Double standards in art

Some double standards in art are taken completely for granted. For instance, parents are expected to appreciate shows or concerts put on by young kids—as long as their own children are involved. And if you’ve ever enjoyed obscure or non-commercial art, such as fanfic, comics, music, videos, blogs, or just random people on social media, we tend to embrace its flaws and limitations, even when the same flaws and limitations may be unacceptable in mainstream media.

Another example, is the way that we often judge sequels in terms of the original. We might say that a video game sequel is worse than the first one, because it didn’t improve much on the original. Logically, if it improves on the original game by a nonzero amount, it’s a better game, but that’s not the logic we tend to follow.

And why is that? What theories of “goodness” are people using that allow these apparent double standards?  Here are several ideas for what might make the difference.

[Read more…]

Puzzle solving skills

Back when I was looking for a job, I did a lot of interview prep with other people. Among other things, that means practicing brainteasers in front of white boards. But as it turns out, I am extremely good at this already and don’t need the practice. Recreational math was a hobby in my youth, I participated in math competitions in college, and I’m mildly competitive in the US Puzzle Championship. I don’t want to brag, but friends have told me I ought to brag more often, so I am bragging. I am ridiculously good at puzzles.

So if I’m “good” at puzzles, what skills does that mean I have?  It’s hard to say.  (Does this imply that I’m also good at the jobs I interview for? Eh.)

There are, of course, many very different kinds of puzzles, and perhaps each category of puzzles requires unique skills. To name a few categories: programming puzzles where you seek to write an algorithm; logic problems where you deduce a solution from structured clues (e.g. Sudoku); puzzles where you make multiple moves in sequence (e.g. Sokoban); math problems; jigsaw puzzles; and what I call “linchpin” puzzles, where the goal is to have a particular realization. Some puzzle solving “skills” are more properly understood as puzzle-solving knowledge–knowing the solution to a bunch of common puzzles gives you a set of tools to solve new puzzles. But I also think there are a few general puzzle-solving skills, which I’ll try to describe.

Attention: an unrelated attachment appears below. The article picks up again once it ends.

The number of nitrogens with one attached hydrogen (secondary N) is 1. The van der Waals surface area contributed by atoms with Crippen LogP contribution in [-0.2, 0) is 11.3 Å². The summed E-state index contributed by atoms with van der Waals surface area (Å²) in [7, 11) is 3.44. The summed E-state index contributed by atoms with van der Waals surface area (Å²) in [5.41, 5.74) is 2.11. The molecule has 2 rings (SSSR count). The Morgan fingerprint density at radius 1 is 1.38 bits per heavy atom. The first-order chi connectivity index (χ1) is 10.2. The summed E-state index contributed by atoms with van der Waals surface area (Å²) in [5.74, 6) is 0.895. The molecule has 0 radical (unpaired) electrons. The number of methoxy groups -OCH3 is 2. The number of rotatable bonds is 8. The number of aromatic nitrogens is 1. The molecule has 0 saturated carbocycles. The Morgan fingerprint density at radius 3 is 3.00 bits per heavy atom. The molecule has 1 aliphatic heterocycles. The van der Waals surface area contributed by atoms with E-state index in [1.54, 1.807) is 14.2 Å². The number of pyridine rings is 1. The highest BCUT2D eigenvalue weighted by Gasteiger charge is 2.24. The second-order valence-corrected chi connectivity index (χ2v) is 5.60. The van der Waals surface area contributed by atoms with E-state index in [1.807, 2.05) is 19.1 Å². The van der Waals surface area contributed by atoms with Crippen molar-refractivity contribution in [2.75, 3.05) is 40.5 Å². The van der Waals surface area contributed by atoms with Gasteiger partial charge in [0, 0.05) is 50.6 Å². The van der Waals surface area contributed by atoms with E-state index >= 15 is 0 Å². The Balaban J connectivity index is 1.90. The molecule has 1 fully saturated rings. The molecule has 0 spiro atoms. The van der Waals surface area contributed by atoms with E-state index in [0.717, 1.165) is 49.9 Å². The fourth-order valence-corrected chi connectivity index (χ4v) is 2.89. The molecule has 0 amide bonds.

[Read more…]

Mixed race in the 2020 US Census

TL;DR: The 2020 US Census shows a very large increase in the “Two or More Races” group. However, at least some of this likely has to do with changes in the question design and coding procedures, and shifting constructions of race.

The US Census construction of Race

When the US Census asks about race and ethnicity, it tries to reflect the way that racial/ethnic identity is constructed in the United States, but it also has to obey certain constraints. As a result there are some outstanding differences between race as it is constructed by US residents, and race as it is constructed by the US Census. For example, Middle Eastern Americans often do not identify as White, and are not perceived as White (and I suspect this perception has increased since 9/11), but in the US Census they are still classified as white.

Another outstanding difference is in how the US Census defines “race” vs “ethnicity”. According to the Census, “Hispanic, Latino, or Spanish origin” and its negation are the only ethnic categories, and are excluded from the racial categories. I can say from my own experience with surveys, that this system is really weird, and causes no end of confusion among respondents.

[Read more…]

Direct expertise in social justice

In a social justice context, it’s taken as a standard principle that when talking about group X, the ultimate authorities are members of group X. From this principle, people draw a variety of conclusions and cultural practices. For example:

  1. If someone is a part of group X, then we should take their opinion on the subject seriously.
  2. When people say the wrong things about group X, we can infer that this comes from people who are not part of group X, who failed to listen.